(This post originally appeared in Forbes.com)
Even though 82% of the respondents to our 2011 Work+Life Fit Reality Check national study of full-time employees said that they had some form of work flexibility, I still hear stories of people experiencing resistance from their managers because of the “floodgates fear.” What’s the floodgates fear? The scenario looks something like this:
Employee to manager: “Susan, here’s my plan to work from home every Wednesday. I’ve outlined how I’m going to get my work done, how I’m going to communicate and handle any unexpected needs that might come up.”
Manager to employee: “Chris, this flexible work plan looks terrific, but if I give to you then everyone is going to want it.”
Susan, the manager, has been paralyzed by the fear that the floodgates for work flexibility will open and chaos will ensue. In fact, one manager confessed that he became so frightened that he imagined that he was in a big white room with hundreds of desk. On each desk was a phone. All of the phones were ringing and he was the only person in the room to answer them.
The managers who usually struggle most either haven’t ever had an employee work flexibly, or they’ve tried it in the past and it didn’t work.
So how do you help your manager move beyond the fear that the flexible work floodgates will open? Here are a few tips:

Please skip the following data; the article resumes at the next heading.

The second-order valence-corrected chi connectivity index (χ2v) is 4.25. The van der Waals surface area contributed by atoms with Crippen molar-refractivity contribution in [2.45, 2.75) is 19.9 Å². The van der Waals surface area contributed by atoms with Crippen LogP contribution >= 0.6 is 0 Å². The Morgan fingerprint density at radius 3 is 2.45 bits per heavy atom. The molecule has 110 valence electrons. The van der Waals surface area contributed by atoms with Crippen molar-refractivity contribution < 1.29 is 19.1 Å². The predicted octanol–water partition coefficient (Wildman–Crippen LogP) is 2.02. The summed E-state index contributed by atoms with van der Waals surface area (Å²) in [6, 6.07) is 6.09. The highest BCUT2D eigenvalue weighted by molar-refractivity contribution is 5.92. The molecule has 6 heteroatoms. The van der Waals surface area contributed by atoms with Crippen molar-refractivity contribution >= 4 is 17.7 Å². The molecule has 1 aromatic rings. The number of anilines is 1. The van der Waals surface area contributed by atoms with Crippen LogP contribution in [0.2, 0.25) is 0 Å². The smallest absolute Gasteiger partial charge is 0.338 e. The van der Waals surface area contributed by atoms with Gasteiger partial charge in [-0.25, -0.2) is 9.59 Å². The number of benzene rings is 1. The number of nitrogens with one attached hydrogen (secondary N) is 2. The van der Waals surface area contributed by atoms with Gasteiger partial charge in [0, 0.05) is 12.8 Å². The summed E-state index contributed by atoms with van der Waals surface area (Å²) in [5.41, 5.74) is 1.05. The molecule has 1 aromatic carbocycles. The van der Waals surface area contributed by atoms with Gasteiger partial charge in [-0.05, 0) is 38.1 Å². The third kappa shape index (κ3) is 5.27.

Don’t take their reaction personally. Realize this fear is so common amongst managers that it has its own name, the Floodgates Fear. It’s based upon the very real concern that if they allow you to work differently, then suddenly they will be inundated with requests. The manager doesn’t want to be the bad guy or gal and have to say “no,” but they also have a business to run. If you don’t take their reaction personally, then you can work together to come up with a compromise that’s comfortable for everyone. You do this when you…
Agree to keep the lines of communication open with your manager. Another big fear that managers have about flexible work is that once they say “yes,” to a specific plan they can never ask to change it. The reality is that circumstances do change. It will give your manager a sense of comfort to know that if they need to come to you and say, “You know what, I can’t have two people working from home on Tuesdays. It’s affecting customer service on those days,” that your reaction will be, “Okay, let’s talk about how to fix it.” This will…(For more, please click here)